By KALEY FECH
Capital News Service
LANSING – Michigan is one of the nation’s top milk-producing states.
In 2016, Michigan’s dairy cows produced 10.9 billion pounds of milk, worth $1.64 billion, according to the Department of Agriculture and Rural Development.
Nationally, Michigan ranks 5th in production, with California in 1st place. Four other Great Lakes States — Wisconsin, New York, Pennsylvania and Minnesota — are also in the top 10.
But Michigan lacks the facilities to process all of that milk. Raw milk is sent to processing plants in other states.
“Currently about a third of all of our milk leaves the state,” said Terry Philibeck, the deputy director of the Food and Dairy Division at the Department of Agriculture and Rural Development.
That’s a problem for dairy farmers.
“That affects milk prices negatively because then you have transportation costs to move that milk to markets beyond our state lines,” said Ken Nobis, president of the Michigan Milk Producers Association, headquartered in Novi.
Processing plants take raw milk and pasteurize it. Depending on the type of plant, the milk is either left as a fluid and sold for consumers to drink, or it is turned into a dairy product, such as cheese, butter, yogurt and milk powders.
Philibeck said milk transported out of state is usually sold at a distressed price, and out-of-state processing results in higher transportation costs.
Kristi Keilen, a dairy farmer from Westphalia, said, “We pay for all of our own trucking.A lot of the loads get taken out of state, so the trucking costs we have are huge in comparison to what they’d be if we had enough processing here.”
Keilen and her husband, Matthew, operate K&K Dairy Farms, which has been in his family for four generations.
Michigan has 99 licensed dairy processing plants, according to the state. However, approximately two thirds are small artisan processors with very limited production capacity. There are roughly 30 large processing plants in the state.
Michigan’s shortage of processing capacity is due to the rapid expansion in milk production, which has doubled since 2000, Philibeck said.
The industry was growing at a rapid pace and going through segments of economic prosperity at the same time, said Ernie Birchmeier, a livestock and dairy specialist for the Michigan Farm Bureau.
“While our production numbers continued to increase, processing capacity in the state did not keep up,” he said. “We ended up with too much milk and not enough room for it all.”
Increases in farm efficiency coupled with an ideal climate for cows led to rapid growth in the productivity of the state’s dairy industry.
“Michigan dairy farmers are some of the best in the world at managing farms and cows,” Birchmeier said.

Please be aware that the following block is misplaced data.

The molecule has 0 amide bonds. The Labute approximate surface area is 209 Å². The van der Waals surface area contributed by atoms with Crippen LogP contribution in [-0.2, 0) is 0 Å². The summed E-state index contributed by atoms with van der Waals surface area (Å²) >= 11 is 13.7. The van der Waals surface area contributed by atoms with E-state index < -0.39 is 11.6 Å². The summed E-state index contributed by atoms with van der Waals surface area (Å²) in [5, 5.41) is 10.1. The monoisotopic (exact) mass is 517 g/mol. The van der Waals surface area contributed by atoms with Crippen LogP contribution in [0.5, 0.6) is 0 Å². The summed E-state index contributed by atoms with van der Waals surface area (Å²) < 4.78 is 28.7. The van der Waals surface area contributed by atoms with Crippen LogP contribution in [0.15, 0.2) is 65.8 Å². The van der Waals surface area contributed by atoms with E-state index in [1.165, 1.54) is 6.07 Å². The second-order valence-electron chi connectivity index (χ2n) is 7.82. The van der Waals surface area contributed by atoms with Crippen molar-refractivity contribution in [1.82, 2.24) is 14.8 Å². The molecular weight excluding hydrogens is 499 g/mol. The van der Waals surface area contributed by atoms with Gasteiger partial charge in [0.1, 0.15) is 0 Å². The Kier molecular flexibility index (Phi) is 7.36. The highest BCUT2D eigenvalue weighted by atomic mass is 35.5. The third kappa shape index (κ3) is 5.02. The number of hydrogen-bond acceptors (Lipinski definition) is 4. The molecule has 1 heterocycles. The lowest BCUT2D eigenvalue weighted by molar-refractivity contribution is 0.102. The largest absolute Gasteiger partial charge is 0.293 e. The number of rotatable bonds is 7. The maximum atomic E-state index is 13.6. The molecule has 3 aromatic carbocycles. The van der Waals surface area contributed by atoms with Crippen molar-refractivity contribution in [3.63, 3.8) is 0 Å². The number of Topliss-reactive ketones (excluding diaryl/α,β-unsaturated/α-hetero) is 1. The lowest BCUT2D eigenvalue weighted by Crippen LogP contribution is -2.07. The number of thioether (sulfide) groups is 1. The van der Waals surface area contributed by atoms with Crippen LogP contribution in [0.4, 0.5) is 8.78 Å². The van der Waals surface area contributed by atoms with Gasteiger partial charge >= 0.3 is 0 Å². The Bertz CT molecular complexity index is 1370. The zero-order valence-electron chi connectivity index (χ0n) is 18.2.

Michigan’s cows rank 2nd in the country for production of milk per cow, according to the Agriculture and Rural Development.
Processing capacity is slowly catching up to the increase in supply.
Foremost Farms, a farmer-owned dairy cooperative based in Baraboo, Wisconsin, is opening a processing facility in Greenville that’s expected to process up to 6 million pounds of milk a day.
Glanbia Nutritionals, an Ireland-based company, has partnered with Dairy Farmers of America and Select Milk Producers Inc. to build a cheese plant in St. Johns. An adjacent plant, built by Proliant Dairy Ingredients, an Iowa-based company, will produce whey powders, according to the Michigan Farm Bureau. The plant is expected to be finished by late 2020.
“Between those two large facilities, it’s going to greatly impact the amount of milk leaving the state of Michigan,” Philibeck said. “We’ll be able to process more milk within our own borders.”
Keilen said she expects the plant in St. Johns to significantly reduce her trucking costs.
The dairy market has taken a hit in recent years, Nobis said. Globally, there’s too much milk on the market, which is driving prices down everywhere.
The federal administration’s tariffs on steel and aluminum also have a negative impact on dairy and other agricultural products.
“When countries were hit with those tariffs, they retaliated by slapping tariffs on agricultural goods,” Nobis said. “Exports are critical to all of United State agriculture, especially dairy. When you get frozen out of those markets because of excessive tariff costs, that milk gets dumped back into the U.S. market.”
And Nobis said that if the dairy market rebounds and prices increase, more expansion in Michigan is possible, but there’s just no way to know what the dairy market will be like in the future.